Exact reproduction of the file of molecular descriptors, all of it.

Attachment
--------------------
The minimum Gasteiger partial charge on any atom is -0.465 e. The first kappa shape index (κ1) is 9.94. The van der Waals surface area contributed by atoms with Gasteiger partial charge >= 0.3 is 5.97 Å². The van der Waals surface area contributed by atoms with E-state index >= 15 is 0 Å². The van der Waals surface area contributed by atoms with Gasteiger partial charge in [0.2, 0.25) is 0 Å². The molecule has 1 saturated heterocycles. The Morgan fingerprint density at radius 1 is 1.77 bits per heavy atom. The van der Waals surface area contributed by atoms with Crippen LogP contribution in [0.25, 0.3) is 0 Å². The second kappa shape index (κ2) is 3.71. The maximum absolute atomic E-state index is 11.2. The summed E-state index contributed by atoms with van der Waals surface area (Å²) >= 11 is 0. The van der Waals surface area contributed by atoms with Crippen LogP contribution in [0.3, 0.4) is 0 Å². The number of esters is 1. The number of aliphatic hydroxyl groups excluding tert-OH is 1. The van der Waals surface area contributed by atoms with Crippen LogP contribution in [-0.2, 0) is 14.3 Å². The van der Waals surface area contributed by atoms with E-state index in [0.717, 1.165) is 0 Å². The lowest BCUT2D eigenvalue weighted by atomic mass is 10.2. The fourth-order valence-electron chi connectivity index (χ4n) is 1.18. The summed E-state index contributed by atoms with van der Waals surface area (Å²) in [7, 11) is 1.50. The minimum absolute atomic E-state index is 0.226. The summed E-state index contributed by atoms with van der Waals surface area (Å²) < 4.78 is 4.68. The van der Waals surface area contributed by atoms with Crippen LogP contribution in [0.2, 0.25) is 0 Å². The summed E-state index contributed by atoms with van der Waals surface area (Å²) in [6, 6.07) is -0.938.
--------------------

The minimum Gasteiger partial charge on any atom is -0.465 e. The first kappa shape index (κ1) is 9.94. The van der Waals surface area contributed by atoms with Gasteiger partial charge >= 0.3 is 5.97 Å². The van der Waals surface area contributed by atoms with E-state index >= 15 is 0 Å². The van der Waals surface area contributed by atoms with Gasteiger partial charge in [0.2, 0.25) is 0 Å². The molecule has 1 saturated heterocycles. The Morgan fingerprint density at radius 1 is 1.77 bits per heavy atom. The van der Waals surface area contributed by atoms with Crippen LogP contribution in [0.25, 0.3) is 0 Å². The second kappa shape index (κ2) is 3.71. The maximum absolute atomic E-state index is 11.2. The summed E-state index contributed by atoms with van der Waals surface area (Å²) >= 11 is 0. The van der Waals surface area contributed by atoms with Crippen LogP contribution in [0.3, 0.4) is 0 Å². The number of esters is 1. The number of aliphatic hydroxyl groups excluding tert-OH is 1. The van der Waals surface area contributed by atoms with Crippen LogP contribution in [-0.2, 0) is 14.3 Å². The van der Waals surface area contributed by atoms with E-state index in [0.717, 1.165) is 0 Å². The lowest BCUT2D eigenvalue weighted by atomic mass is 10.2. The fourth-order valence-electron chi connectivity index (χ4n) is 1.18. The summed E-state index contributed by atoms with van der Waals surface area (Å²) in [7, 11) is 1.50. The minimum absolute atomic E-state index is 0.226. The summed E-state index contributed by atoms with van der Waals surface area (Å²) < 4.78 is 4.68. The van der Waals surface area contributed by atoms with Crippen LogP contribution in [0.2, 0.25) is 0 Å². The summed E-state index contributed by atoms with van der Waals surface area (Å²) in [6, 6.07) is -0.938.